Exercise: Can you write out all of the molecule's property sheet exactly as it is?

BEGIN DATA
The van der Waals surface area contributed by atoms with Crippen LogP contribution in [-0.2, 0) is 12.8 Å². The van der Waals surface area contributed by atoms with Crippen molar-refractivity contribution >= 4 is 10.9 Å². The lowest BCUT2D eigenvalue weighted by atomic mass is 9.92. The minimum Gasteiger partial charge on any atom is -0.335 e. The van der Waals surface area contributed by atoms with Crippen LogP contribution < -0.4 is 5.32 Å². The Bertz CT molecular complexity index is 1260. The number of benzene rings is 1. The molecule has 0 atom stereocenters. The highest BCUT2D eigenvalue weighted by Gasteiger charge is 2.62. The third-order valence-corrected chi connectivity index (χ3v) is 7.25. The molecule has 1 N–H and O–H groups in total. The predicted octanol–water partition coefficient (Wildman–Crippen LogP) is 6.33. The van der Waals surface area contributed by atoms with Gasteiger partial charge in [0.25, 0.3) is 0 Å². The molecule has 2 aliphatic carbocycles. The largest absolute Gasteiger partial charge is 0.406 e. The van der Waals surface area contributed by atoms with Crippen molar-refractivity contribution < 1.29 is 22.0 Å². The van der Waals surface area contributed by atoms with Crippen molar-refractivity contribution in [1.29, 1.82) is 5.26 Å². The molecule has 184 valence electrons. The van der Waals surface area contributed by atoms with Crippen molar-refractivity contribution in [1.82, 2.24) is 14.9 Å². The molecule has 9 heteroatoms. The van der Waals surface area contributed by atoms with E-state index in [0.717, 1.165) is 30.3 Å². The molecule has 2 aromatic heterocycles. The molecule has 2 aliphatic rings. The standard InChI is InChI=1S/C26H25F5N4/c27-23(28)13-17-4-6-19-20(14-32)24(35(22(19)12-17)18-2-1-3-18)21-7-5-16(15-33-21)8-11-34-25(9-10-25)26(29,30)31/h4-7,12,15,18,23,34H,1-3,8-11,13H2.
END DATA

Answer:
The van der Waals surface area contributed by atoms with Crippen LogP contribution in [-0.2, 0) is 12.8 Å². The van der Waals surface area contributed by atoms with Crippen molar-refractivity contribution >= 4 is 10.9 Å². The lowest BCUT2D eigenvalue weighted by atomic mass is 9.92. The minimum Gasteiger partial charge on any atom is -0.335 e. The van der Waals surface area contributed by atoms with Crippen LogP contribution < -0.4 is 5.32 Å². The Bertz CT molecular complexity index is 1260. The number of benzene rings is 1. The molecule has 0 atom stereocenters. The highest BCUT2D eigenvalue weighted by Gasteiger charge is 2.62. The third-order valence-corrected chi connectivity index (χ3v) is 7.25. The molecule has 1 N–H and O–H groups in total. The predicted octanol–water partition coefficient (Wildman–Crippen LogP) is 6.33. The van der Waals surface area contributed by atoms with Gasteiger partial charge in [0.25, 0.3) is 0 Å². The molecule has 2 aliphatic carbocycles. The largest absolute Gasteiger partial charge is 0.406 e. The van der Waals surface area contributed by atoms with Crippen molar-refractivity contribution < 1.29 is 22.0 Å². The van der Waals surface area contributed by atoms with Crippen molar-refractivity contribution in [1.29, 1.82) is 5.26 Å². The molecule has 184 valence electrons. The van der Waals surface area contributed by atoms with Crippen molar-refractivity contribution in [1.82, 2.24) is 14.9 Å². The molecule has 9 heteroatoms. The van der Waals surface area contributed by atoms with E-state index in [0.717, 1.165) is 30.3 Å². The molecule has 2 aromatic heterocycles. The molecule has 2 aliphatic rings. The standard InChI is InChI=1S/C26H25F5N4/c27-23(28)13-17-4-6-19-20(14-32)24(35(22(19)12-17)18-2-1-3-18)21-7-5-16(15-33-21)8-11-34-25(9-10-25)26(29,30)31/h4-7,12,15,18,23,34H,1-3,8-11,13H2.